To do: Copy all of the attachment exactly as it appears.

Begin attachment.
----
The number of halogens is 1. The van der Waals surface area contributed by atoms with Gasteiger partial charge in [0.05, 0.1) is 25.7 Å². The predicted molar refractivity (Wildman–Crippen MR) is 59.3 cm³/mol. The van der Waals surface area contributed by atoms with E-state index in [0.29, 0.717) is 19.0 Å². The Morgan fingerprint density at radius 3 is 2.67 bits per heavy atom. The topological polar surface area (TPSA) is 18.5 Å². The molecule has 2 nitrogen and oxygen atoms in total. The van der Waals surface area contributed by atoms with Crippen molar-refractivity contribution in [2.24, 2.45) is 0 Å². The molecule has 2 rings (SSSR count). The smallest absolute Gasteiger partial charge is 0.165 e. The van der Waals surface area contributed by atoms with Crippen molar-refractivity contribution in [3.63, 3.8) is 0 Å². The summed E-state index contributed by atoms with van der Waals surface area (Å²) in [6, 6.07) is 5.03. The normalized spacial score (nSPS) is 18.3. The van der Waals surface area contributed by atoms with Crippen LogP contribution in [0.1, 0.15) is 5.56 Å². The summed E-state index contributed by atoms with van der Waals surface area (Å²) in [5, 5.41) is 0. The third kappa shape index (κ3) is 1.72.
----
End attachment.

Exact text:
The number of halogens is 1. The van der Waals surface area contributed by atoms with Gasteiger partial charge in [0.05, 0.1) is 25.7 Å². The predicted molar refractivity (Wildman–Crippen MR) is 59.3 cm³/mol. The van der Waals surface area contributed by atoms with E-state index in [0.29, 0.717) is 19.0 Å². The Morgan fingerprint density at radius 3 is 2.67 bits per heavy atom. The topological polar surface area (TPSA) is 18.5 Å². The molecule has 2 nitrogen and oxygen atoms in total. The van der Waals surface area contributed by atoms with Crippen molar-refractivity contribution in [2.24, 2.45) is 0 Å². The molecule has 2 rings (SSSR count). The smallest absolute Gasteiger partial charge is 0.165 e. The van der Waals surface area contributed by atoms with Crippen molar-refractivity contribution in [3.63, 3.8) is 0 Å². The summed E-state index contributed by atoms with van der Waals surface area (Å²) in [6, 6.07) is 5.03. The normalized spacial score (nSPS) is 18.3. The van der Waals surface area contributed by atoms with Crippen LogP contribution in [0.1, 0.15) is 5.56 Å². The summed E-state index contributed by atoms with van der Waals surface area (Å²) in [5, 5.41) is 0. The third kappa shape index (κ3) is 1.72.